The Crooked Thing is a collection of intense and emotional stories, there are traumas and betrayals, loves and losses, missed opportunities and discoveries, and above all, hope.
In the course of social isolation, social distancing, and social solitude, every hour can seem to last a year. In 'The Hours', Bruce Meyer presents six stories that showcase how individuals responded to pandemics throughout history with dignity and determination.
John O'Neill's gothic short stories, set in the Canadian Rockies, are haunted by the violence inherent in nature and humans. The mountains are majestic and impassive. The characters are surprising, bent, but also empathetic.
Walking Leonard and Other Stories, is a short story collection of roughly 30,000 words in the literary fiction genre. The stories depict unspoken pivot points in the lives of ordinary people.
Full of humour and compassion, Night Watch collects three novellas that explore the lives of rural veterinarians.
Traci Skuce's Hunger Moon is a collection of stories that echo with the yearning to be replenished, to be made full.
In Urban Disturbances, his second collection of short fiction, Bruce McDougall writes unaffectedly and persuasively about unexceptional people doing unremarkable things.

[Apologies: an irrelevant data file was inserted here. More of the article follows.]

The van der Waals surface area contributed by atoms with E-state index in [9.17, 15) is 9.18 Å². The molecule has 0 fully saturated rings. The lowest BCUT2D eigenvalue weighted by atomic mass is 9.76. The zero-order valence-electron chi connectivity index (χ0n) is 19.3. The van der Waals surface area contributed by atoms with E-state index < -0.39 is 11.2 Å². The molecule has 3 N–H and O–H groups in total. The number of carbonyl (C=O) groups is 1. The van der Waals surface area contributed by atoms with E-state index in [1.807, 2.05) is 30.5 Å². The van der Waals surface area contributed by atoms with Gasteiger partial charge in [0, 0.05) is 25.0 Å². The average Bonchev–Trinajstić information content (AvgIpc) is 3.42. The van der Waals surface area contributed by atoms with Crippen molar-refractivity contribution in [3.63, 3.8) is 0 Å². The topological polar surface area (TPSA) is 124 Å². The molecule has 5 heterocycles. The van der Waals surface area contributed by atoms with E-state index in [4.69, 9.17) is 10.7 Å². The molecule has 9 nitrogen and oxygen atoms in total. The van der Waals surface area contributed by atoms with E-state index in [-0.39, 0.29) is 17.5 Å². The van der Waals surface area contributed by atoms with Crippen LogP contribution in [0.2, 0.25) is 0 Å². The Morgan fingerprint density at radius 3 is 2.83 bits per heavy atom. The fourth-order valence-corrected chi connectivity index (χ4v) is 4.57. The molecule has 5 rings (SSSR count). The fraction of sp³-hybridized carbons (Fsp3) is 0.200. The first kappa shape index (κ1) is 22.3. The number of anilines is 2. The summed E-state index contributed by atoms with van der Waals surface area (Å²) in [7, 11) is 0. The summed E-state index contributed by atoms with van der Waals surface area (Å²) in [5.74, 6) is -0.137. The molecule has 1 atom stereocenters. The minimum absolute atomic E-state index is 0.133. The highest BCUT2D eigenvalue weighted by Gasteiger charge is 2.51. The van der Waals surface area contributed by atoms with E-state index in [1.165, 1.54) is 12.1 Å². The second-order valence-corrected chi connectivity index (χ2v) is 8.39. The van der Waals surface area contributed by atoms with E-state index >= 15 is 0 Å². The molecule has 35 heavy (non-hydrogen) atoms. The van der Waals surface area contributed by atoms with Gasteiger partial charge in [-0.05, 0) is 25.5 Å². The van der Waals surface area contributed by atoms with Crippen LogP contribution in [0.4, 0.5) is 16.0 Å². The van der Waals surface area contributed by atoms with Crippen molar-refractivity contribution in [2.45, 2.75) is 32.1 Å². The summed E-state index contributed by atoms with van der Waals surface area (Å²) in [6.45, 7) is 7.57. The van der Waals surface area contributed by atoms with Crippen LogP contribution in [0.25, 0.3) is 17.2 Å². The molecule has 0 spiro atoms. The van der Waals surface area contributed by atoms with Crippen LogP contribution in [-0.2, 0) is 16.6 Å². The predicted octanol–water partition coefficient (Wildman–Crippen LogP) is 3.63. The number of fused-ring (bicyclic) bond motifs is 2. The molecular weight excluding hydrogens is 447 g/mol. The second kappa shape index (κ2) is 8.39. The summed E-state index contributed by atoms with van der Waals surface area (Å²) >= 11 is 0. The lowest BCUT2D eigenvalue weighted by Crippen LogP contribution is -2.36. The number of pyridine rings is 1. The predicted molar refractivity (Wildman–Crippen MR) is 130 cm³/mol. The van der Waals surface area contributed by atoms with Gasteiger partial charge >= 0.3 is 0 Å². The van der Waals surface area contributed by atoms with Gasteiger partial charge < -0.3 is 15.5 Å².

The Butcher of Park Ex is a humorous collection of personal stories inspired by the author's life growing up in Montreal's Park Extension neighbourhood, with Greek immigrant parents who never quite adapted to life in their new country.
Jonathan Ball’s short fiction collection, The Lightning of Possible Storms, is a volume that exults in the many ways in which it confounds expectations and keeps the reader off-balance. Ball’s stories are brashly eccentric, cynical, surreal and delightfully subversive metafictions.
In this collection of linked stories (part surreal picaresque, part dark comedy, and part murder mystery) magic meets the mundane as misfits and miscreants struggle to free themselves from untenable situations.
In Frances Boyle's short story collection Seeking Shade, nuanced characters endure trauma, evolution and epiphany as they face challenges, make decisions, and suffer the inevitable consequences.
Christopher Evans’s darkly humorous and speculatively tragic collection of stories is peopled by such strays — those struggling with the isolation of nostalgic consumption, the self-sabotage of trauma denial, and easy acquiescence to fragile masculinity